We made it to the junction with the ridge trail about 30 minutes later. Here's the view you see when you come abreast of Gardener's Wall (Tom's Thumb lies beyond):


The new trail continues along the ridge behind Glass Dome and Gardeners Wall to the base of Tom's Thumb another 30 minutes for us.

On the way back we had a great view of the steep trail and the house near the old way into Gardeners Wall.


The best trail may be to take the other trail heading west along the flat desert to the ridge just west and below Tom's Thumb. Next time.


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By CMB
Oct 26, 2009

Hiked to Tom's Thumb yesterday, it's apparent that a lot of hard work went in to creating it...

Did note one thing though, the first section of the trail (steep grade up to the Morrell Wall)... is going to be a great place to sit and watch people eat sh*t.

those who built the trail did SUCH a good job flatting and removing every rock/feature on the trail that coming down some sections where the grade is steep enough it is like walking on marbles (granite pebbles)... I am looking forward to the show! =)

Hope this gets roughed up a bit or we might have to go find a more natural way up similar to the one they just closed...


------------------
"Suburbia is where the developer bulldozes out the trees, then names the streets after them." ~Bill Vaughn


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By Michael John Gray
From Queensbury, NY
Oct 27, 2009
im stoked on the quality of this wonderful climb!

wow! That sucks they are making access difficult... Specially to the thumb! Does anyone know if the Wild Horses that live or lived at the base of the mcdowells got to stay on their land there? Seems similar to what they did at lumpy. The hike to Sundance is a lot longer now too. I loved those horses!


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By ErikF
Oct 28, 2009

Having been involved with rock climbing developments with the City of Scottsdale for about 15 years, I would like to share my perspective on the formal re-opening of the north McDowell rock climbing areas. If anyone wants more information, I would be happy to visit offline with you at smorefil@aol.com.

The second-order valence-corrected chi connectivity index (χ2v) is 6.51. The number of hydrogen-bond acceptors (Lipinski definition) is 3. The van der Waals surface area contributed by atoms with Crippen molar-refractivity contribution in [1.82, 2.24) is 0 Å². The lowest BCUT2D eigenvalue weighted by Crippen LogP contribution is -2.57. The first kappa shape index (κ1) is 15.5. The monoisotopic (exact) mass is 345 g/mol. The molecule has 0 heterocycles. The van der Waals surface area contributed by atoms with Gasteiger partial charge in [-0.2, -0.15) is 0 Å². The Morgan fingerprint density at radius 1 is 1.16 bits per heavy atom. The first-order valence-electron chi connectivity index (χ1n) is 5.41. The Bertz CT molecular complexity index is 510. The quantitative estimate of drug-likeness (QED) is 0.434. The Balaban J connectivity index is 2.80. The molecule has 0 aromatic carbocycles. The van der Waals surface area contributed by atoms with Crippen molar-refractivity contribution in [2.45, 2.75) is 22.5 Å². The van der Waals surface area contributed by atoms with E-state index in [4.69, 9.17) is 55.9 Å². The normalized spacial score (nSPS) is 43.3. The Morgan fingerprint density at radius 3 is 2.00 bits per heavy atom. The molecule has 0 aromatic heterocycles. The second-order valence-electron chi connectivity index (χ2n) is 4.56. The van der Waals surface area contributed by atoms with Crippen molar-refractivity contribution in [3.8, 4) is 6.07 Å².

The Preserve is currently around 16,000 acres of land purchased and owned by the City of Scottsdale. It is managed by City staff. The citizens of Scottsdale voted several times to tax themselves to buy and set aside for preservation this land that otherwise would have been developed into homes, resorts, and golf courses.

Climbers have been involved with the Preserve from the beginning. Paul Diefenderfer and Tom Matthews (Access Fund Regional Coordinator at the time) were among those who attended meetings of Scottsdale citizens in the early 1990s who felt that, “We need to stop losing an acre an hour to development.”

After the McDowell Sonoran Preserve Commission was formed, Bill Berkley from the AMC was appointed as a Commissioner. Wayne Schroeter of the AMC joined the effort and past AMC Presidents Tim Schneider, Tom Conner and Sue Goins were prominent and influential speakers for the “Save the McDowells” campaign. These rock climbers established extremely good relationships with City of Scottsdale staff and officials that continue to this day. I became a member of the Preserve Commission’s Planning Sub-Committee in the 1990s and have just come off a 6-year term as a Commissioner, serving the last several years as the Commission’s Vice Chair.

The purpose of the Preserve is to protect and preserve the land and the flora and fauna on it. That was clear in the citizen votes and in the governing ordinances passed by City Council. While education and recreation are also recognized, they are secondary to land preservation. (See: Chapter 21 of City Code is the Preserve Ordinance - library6.municode.com/default-test/home.htm?infobase=10075&d>>>.

In this sense the Preserve is more akin to other nature preserves, not to city, state or federal parks. When you visit the Preserve, you are entering lands where the land owner feels very similarly to how the Nature Conservancy views Aravaipa Canyon or Hart Prairie near Snowbowl. A fair comparison would be to the Conservation Easement adjacent to Lumpy Ridge in Rocky Mountain National Park; off trail hiking is prohibited where the trail to Lumpy Ridge crosses the Conservation Easement.

Over the years we have tried very hard to find ways to get the most climbing we possibly could. We have had to deal with those who wanted to label climbing an “off-trail” activity and prohibit it entirely (a similar argument has pretty much done away with rock climbing in the White Tanks, etc.); with those who wanted to “remove the bolts”; and with those who took a “no new climbing crags” stance, even when new City trails open potential new climbing, e.g., Sunrise Slabs to the south.